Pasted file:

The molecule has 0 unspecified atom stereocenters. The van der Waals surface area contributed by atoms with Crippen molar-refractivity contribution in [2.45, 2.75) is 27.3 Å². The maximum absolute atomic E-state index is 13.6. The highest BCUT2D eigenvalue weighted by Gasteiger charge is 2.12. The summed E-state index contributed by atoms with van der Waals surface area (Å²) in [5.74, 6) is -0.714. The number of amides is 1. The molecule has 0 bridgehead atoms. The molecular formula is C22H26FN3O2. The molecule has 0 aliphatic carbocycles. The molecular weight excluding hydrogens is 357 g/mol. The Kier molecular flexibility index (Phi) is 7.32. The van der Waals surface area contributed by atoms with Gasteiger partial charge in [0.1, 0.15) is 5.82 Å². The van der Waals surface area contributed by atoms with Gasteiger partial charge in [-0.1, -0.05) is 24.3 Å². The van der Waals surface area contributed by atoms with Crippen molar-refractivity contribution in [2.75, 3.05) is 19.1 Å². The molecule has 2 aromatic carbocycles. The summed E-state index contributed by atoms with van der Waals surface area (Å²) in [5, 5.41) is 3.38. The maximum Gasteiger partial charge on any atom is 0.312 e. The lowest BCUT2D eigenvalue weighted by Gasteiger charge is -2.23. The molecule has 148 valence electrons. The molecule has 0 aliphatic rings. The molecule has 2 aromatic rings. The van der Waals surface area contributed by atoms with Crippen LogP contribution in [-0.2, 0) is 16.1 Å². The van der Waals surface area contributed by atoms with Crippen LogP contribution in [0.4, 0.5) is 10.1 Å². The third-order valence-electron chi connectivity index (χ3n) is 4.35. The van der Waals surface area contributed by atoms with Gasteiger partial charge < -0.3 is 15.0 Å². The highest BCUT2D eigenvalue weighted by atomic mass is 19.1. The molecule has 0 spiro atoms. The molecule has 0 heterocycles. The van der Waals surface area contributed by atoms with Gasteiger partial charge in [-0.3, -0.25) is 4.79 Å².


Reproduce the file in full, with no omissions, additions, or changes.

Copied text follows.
The molecule has 0 unspecified atom stereocenters. The van der Waals surface area contributed by atoms with Crippen molar-refractivity contribution in [2.45, 2.75) is 27.3 Å². The maximum absolute atomic E-state index is 13.6. The highest BCUT2D eigenvalue weighted by Gasteiger charge is 2.12. The summed E-state index contributed by atoms with van der Waals surface area (Å²) in [5.74, 6) is -0.714. The number of amides is 1. The molecule has 0 bridgehead atoms. The molecular formula is C22H26FN3O2. The molecule has 0 aliphatic carbocycles. The molecular weight excluding hydrogens is 357 g/mol. The Kier molecular flexibility index (Phi) is 7.32. The van der Waals surface area contributed by atoms with Gasteiger partial charge in [0.1, 0.15) is 5.82 Å². The van der Waals surface area contributed by atoms with Gasteiger partial charge in [-0.1, -0.05) is 24.3 Å². The van der Waals surface area contributed by atoms with Crippen molar-refractivity contribution in [2.75, 3.05) is 19.1 Å². The molecule has 2 aromatic carbocycles. The summed E-state index contributed by atoms with van der Waals surface area (Å²) in [5, 5.41) is 3.38. The maximum Gasteiger partial charge on any atom is 0.312 e. The lowest BCUT2D eigenvalue weighted by Gasteiger charge is -2.23. The molecule has 148 valence electrons. The molecule has 0 aliphatic rings. The molecule has 2 aromatic rings. The van der Waals surface area contributed by atoms with Crippen LogP contribution in [-0.2, 0) is 16.1 Å². The van der Waals surface area contributed by atoms with Crippen LogP contribution in [0.4, 0.5) is 10.1 Å². The third-order valence-electron chi connectivity index (χ3n) is 4.35. The van der Waals surface area contributed by atoms with Gasteiger partial charge < -0.3 is 15.0 Å². The highest BCUT2D eigenvalue weighted by atomic mass is 19.1. The molecule has 0 spiro atoms. The molecule has 0 heterocycles. The van der Waals surface area contributed by atoms with Gasteiger partial charge in [-0.3, -0.25) is 4.79 Å².